ONE in FOUR young people suffer from a mental health issue.
Mental health issues affect our young people on a huge scale. For instance, we know that in every classroom there will be three children who are suffering from a mental health issue.
Depression can impact how people think, feel and behave. Symptoms of depression can vary, but it is not uncommon for people to become snappy or irritable, lose their appetite, lack of energy, trouble sleeping or become self-critical. It can affect people in very different ways, but can be very debilitating and difficult to cope with.
To the right is the vicious cycle of depression which people can become stuck in. They feel low, so they do less. Losing out on the 'feel good factor' you get from activities often leaves you in this cycle.
The Institute was partly established by Charlie Waller's parents. Charlie took his own life after suffering from depression. His parents want to help other teenagers and their families and now support the development of new treatments. The Charlie Waller Institute is a collaborative initiative between the Charlie Waller Memorial Trust, Reading University and Berkshire Healthcare NHS Foundation Trust.
The Institute train clinicians in evidence-based psychological treatments and undertake research to add to the evidence-base for effective psychological treatments. The institute and all its staff are committed to training its therapists to the highest level and only in therapies that have demonstrable value.
Brief Behavioural Activation is an intervention that is used to treat depression. This treatment encourages teenagers to make small but powerful changes to their behaviour, in order to break the vicious cycle of depression. The idea is that by doing more, people can feel better.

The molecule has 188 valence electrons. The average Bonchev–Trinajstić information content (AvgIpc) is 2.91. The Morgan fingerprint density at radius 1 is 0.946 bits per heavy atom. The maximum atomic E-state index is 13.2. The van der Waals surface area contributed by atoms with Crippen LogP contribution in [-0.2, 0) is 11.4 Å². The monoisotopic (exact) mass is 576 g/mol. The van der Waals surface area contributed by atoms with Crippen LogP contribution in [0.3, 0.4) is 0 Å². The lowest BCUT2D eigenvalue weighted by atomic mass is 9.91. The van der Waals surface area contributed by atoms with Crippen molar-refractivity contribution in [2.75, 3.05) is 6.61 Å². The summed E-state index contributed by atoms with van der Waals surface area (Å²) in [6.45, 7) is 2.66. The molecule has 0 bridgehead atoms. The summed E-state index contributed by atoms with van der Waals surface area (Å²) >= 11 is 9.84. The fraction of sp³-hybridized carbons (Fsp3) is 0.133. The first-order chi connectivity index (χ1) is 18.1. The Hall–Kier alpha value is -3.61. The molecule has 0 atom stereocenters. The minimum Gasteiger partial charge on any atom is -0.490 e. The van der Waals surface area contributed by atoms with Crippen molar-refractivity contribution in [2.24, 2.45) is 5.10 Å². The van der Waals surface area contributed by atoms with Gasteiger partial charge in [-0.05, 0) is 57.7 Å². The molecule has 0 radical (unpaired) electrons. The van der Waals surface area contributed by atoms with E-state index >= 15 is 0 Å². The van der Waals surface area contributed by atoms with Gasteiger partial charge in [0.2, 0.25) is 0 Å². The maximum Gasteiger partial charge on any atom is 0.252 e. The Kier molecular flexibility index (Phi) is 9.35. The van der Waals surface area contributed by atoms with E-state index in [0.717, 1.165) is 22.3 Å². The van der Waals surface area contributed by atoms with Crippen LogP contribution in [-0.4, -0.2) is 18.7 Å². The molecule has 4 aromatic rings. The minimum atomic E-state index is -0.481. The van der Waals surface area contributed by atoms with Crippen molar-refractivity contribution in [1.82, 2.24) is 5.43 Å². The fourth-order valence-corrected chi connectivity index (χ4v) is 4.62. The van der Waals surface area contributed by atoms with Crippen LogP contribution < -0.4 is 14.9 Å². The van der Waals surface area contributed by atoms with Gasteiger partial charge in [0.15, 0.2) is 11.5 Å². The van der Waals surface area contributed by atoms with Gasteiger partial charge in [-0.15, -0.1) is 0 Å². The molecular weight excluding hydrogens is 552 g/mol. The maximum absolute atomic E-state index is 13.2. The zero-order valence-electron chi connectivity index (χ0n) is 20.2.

Not only looking at the 'more' aspect, teenagers are also encouraged to think about what sorts of activities are important to them. This is in order to achieve a 'healthy balance'.
When going through treatment, the young person will be encouraged to think about their past/current activities and which category (see the checklist) that these fall into. The therapist will encourage the teenager to schedule a balance of activities during the coming week.The therapist will encourage them to record their activities. This is really important, as the therapist will use the records during each session to monitor progress and trouble-shoot any issues.
It’s vital that we can help identify teenagers at risk and effectively treat them before a tragedy strikes. Depression is a killer, but it doesn’t have to be. The Charlie Waller Institute is researching and developing the pioneering treatment Brief Behavioural Activation, for teenagers with depression. Brief Behavioural Activation encourages teenagers to make small but powerful changes in their behaviour. The early research findings have been excellent and exciting – we are confident that this could be a more effective treatment than those currently available for thousands of young people suffering with depression across the country.
We need your help in order to give teenagers the chance to lead fulfilling, active and purposeful lives.